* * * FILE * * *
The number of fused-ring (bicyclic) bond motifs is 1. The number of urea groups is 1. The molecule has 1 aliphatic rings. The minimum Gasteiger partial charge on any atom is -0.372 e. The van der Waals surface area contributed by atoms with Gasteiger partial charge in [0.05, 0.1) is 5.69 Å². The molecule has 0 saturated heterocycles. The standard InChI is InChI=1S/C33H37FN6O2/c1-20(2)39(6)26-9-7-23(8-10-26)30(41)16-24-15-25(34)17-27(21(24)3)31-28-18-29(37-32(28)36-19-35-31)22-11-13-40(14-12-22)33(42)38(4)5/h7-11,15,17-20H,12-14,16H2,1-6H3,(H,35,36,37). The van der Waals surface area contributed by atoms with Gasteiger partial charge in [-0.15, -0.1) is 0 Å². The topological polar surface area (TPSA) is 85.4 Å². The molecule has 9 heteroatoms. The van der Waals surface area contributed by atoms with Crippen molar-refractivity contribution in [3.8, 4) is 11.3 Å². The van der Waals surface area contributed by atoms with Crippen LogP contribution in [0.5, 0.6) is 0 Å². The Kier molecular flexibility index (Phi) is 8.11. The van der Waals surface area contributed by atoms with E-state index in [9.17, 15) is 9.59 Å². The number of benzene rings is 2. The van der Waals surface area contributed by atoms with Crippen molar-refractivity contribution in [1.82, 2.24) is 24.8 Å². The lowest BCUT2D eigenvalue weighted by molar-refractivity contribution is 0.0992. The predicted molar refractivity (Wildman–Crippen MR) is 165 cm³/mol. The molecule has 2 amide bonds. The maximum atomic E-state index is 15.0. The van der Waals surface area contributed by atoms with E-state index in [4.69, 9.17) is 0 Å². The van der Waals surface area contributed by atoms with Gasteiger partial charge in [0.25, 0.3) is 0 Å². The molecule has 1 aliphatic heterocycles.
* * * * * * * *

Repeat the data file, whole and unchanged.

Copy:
The number of fused-ring (bicyclic) bond motifs is 1. The number of urea groups is 1. The molecule has 1 aliphatic rings. The minimum Gasteiger partial charge on any atom is -0.372 e. The van der Waals surface area contributed by atoms with Gasteiger partial charge in [0.05, 0.1) is 5.69 Å². The molecule has 0 saturated heterocycles. The standard InChI is InChI=1S/C33H37FN6O2/c1-20(2)39(6)26-9-7-23(8-10-26)30(41)16-24-15-25(34)17-27(21(24)3)31-28-18-29(37-32(28)36-19-35-31)22-11-13-40(14-12-22)33(42)38(4)5/h7-11,15,17-20H,12-14,16H2,1-6H3,(H,35,36,37). The van der Waals surface area contributed by atoms with Gasteiger partial charge in [-0.15, -0.1) is 0 Å². The topological polar surface area (TPSA) is 85.4 Å². The molecule has 9 heteroatoms. The van der Waals surface area contributed by atoms with Crippen molar-refractivity contribution in [3.8, 4) is 11.3 Å². The van der Waals surface area contributed by atoms with Crippen LogP contribution in [0.5, 0.6) is 0 Å². The Kier molecular flexibility index (Phi) is 8.11. The van der Waals surface area contributed by atoms with E-state index in [9.17, 15) is 9.59 Å². The number of benzene rings is 2. The van der Waals surface area contributed by atoms with Crippen molar-refractivity contribution in [1.82, 2.24) is 24.8 Å². The lowest BCUT2D eigenvalue weighted by molar-refractivity contribution is 0.0992. The predicted molar refractivity (Wildman–Crippen MR) is 165 cm³/mol. The molecule has 2 amide bonds. The maximum atomic E-state index is 15.0. The van der Waals surface area contributed by atoms with E-state index in [4.69, 9.17) is 0 Å². The van der Waals surface area contributed by atoms with Gasteiger partial charge in [0.25, 0.3) is 0 Å². The molecule has 1 aliphatic heterocycles.